When imposing the indeterminate term of life in prison, the trial court must choose a minimum sentence that is the greater of two alternatives. The first alternative is the term that would otherwise be imposed pursuant to section 1170 for the underlying conviction, including any enhancements. (§ 186.22, subd. (b)(4)(A).) The second alternative depends on the crime committed. The minimum term is 15 years if the crime is a home invasion (§ 213), carjacking (§ 215), felony shooting at an inhabited building (§ 246), or if the defendant inflicts great bodily injury while discharging a firearm from a vehicle in the commission of a felony (§ 12022.55). (§ 186.22,
Count 5 charged defendants with dissuading a witness in violation of section 136.1, subdivision (b)(1), by unlawfully attempting to prevent and dissuade A.T. from reporting a crime to law enforcement. Count 1 charged defendants with extortion in violation of section 518. It was further alleged as to both counts that defendants committed the offenses "for the benefit of, at the direction of, and in association with a criminal street gang with the specific intent to promote, further, and assist in criminal conduct by gang members." Additionally, it was alleged the offenses caused "the sentencing to be pursuant to section 186.22(b)(4)."
The verdicts found defendants guilty of "Dissuading a Witness From Reporting a Crime, to wit [A.T.], a violation of ... Section 518 [sic: 136.1, subd. (b)(1)]" as charged in count 5. The jury also found the enhancement true: "We, the Jury, further find to be true the special allegation that said offense was COMMITTED FOR THE BENEFIT OF, AT THE DIRECTION OF, OR IN ASSOCIATION WITH A CRIMINAL STREET GANG...." The jury returned a guilty verdict on count 1 that read:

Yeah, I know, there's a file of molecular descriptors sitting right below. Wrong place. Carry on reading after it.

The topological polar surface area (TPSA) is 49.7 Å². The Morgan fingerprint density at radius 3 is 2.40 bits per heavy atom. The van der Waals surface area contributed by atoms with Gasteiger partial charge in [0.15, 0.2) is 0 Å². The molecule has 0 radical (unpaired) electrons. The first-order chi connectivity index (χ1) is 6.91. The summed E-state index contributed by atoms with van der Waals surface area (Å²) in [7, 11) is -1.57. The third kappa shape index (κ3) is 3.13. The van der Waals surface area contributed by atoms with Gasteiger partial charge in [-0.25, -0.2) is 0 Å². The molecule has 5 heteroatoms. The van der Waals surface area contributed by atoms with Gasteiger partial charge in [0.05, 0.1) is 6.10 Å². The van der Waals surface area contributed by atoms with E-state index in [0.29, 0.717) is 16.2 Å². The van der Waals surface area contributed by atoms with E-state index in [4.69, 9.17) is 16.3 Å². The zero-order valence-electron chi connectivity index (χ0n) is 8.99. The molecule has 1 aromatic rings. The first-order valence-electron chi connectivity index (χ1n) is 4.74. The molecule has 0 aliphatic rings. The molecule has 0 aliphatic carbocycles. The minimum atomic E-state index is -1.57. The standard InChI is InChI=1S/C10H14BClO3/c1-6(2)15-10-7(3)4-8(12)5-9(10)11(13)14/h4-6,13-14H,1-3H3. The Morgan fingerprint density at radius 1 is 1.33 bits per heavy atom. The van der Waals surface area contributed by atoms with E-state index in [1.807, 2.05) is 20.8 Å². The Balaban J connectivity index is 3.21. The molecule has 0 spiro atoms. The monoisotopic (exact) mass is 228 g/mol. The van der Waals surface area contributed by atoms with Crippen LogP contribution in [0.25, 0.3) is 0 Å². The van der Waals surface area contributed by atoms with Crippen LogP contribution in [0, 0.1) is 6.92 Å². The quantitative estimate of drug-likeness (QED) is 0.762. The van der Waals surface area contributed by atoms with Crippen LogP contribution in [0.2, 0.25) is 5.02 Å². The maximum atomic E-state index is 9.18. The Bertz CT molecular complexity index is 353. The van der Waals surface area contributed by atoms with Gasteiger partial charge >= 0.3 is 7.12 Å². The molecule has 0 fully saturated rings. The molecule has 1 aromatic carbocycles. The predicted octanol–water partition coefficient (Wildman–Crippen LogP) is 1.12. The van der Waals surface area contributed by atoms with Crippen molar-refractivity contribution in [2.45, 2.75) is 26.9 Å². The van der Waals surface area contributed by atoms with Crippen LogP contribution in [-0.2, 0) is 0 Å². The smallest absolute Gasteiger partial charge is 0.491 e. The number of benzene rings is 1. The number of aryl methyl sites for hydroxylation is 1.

"We, the Jury, find the Defendant guilty as charged in Count 1 of the First Amended Information, to Extortion by Threat or Force of [A.T.], a violation of ... section 518 which occurred on or about January 31, 2010.
"We, the Jury, further find to be true the special allegation that said offense was COMMITTED FOR THE BENEFIT OF, AT THE DIRECTION OF, OR IN ASSOCIATION WITH A CRIMINAL STREET GANG, within the meaning of ... sections 186.22(b)."
The trial court imposed sentences of 14 years to life for the convictions as charged in count 5 and count 1. The base term was seven years to life, which was doubled because each defendant had suffered a prior "strike" conviction within the meaning of section 667, subdivision (e).
C. The Terms Imposed for Witness Intimidation
Defendants argue they were convicted only of attempting to dissuade a witness from reporting a crime, rather than attempting to dissuade a witness from reporting a crime with threats. The People assert that because the phrase "threats to victims and witnesses" refers to section 136.1, any conviction pursuant to this section permits imposition of the indeterminate sentence of life with a minimum term of seven years.
Subdivision (b)(1) of section 136.1 provides that anyone who attempts to prevent or dissuade another person who has been the victim of a crime from reporting a crime to law enforcement is guilty of an offense that may be punished as either a misdemeanor or a felony. It also specifically names subdivision (c) as an exception to its provisions.